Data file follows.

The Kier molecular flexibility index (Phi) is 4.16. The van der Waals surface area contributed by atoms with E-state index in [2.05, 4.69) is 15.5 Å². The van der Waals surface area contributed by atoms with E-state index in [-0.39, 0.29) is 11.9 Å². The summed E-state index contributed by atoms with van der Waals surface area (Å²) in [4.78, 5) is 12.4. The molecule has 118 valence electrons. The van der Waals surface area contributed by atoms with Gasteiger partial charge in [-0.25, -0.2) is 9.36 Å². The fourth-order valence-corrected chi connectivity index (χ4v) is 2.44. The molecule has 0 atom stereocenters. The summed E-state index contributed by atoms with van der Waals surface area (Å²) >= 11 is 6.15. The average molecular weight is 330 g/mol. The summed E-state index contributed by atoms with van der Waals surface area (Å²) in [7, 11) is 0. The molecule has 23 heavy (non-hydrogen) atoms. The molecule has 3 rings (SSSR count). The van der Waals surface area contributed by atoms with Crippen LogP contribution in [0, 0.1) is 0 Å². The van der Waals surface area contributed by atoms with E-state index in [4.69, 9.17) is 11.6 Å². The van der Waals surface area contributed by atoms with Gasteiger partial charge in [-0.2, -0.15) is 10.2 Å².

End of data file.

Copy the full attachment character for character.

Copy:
The Kier molecular flexibility index (Phi) is 4.16. The van der Waals surface area contributed by atoms with E-state index in [2.05, 4.69) is 15.5 Å². The van der Waals surface area contributed by atoms with E-state index in [-0.39, 0.29) is 11.9 Å². The summed E-state index contributed by atoms with van der Waals surface area (Å²) in [4.78, 5) is 12.4. The molecule has 118 valence electrons. The van der Waals surface area contributed by atoms with Gasteiger partial charge in [-0.25, -0.2) is 9.36 Å². The fourth-order valence-corrected chi connectivity index (χ4v) is 2.44. The molecule has 0 atom stereocenters. The summed E-state index contributed by atoms with van der Waals surface area (Å²) >= 11 is 6.15. The average molecular weight is 330 g/mol. The summed E-state index contributed by atoms with van der Waals surface area (Å²) in [7, 11) is 0. The molecule has 23 heavy (non-hydrogen) atoms. The molecule has 3 rings (SSSR count). The van der Waals surface area contributed by atoms with Crippen LogP contribution in [0, 0.1) is 0 Å². The van der Waals surface area contributed by atoms with E-state index in [4.69, 9.17) is 11.6 Å². The van der Waals surface area contributed by atoms with Gasteiger partial charge in [-0.2, -0.15) is 10.2 Å².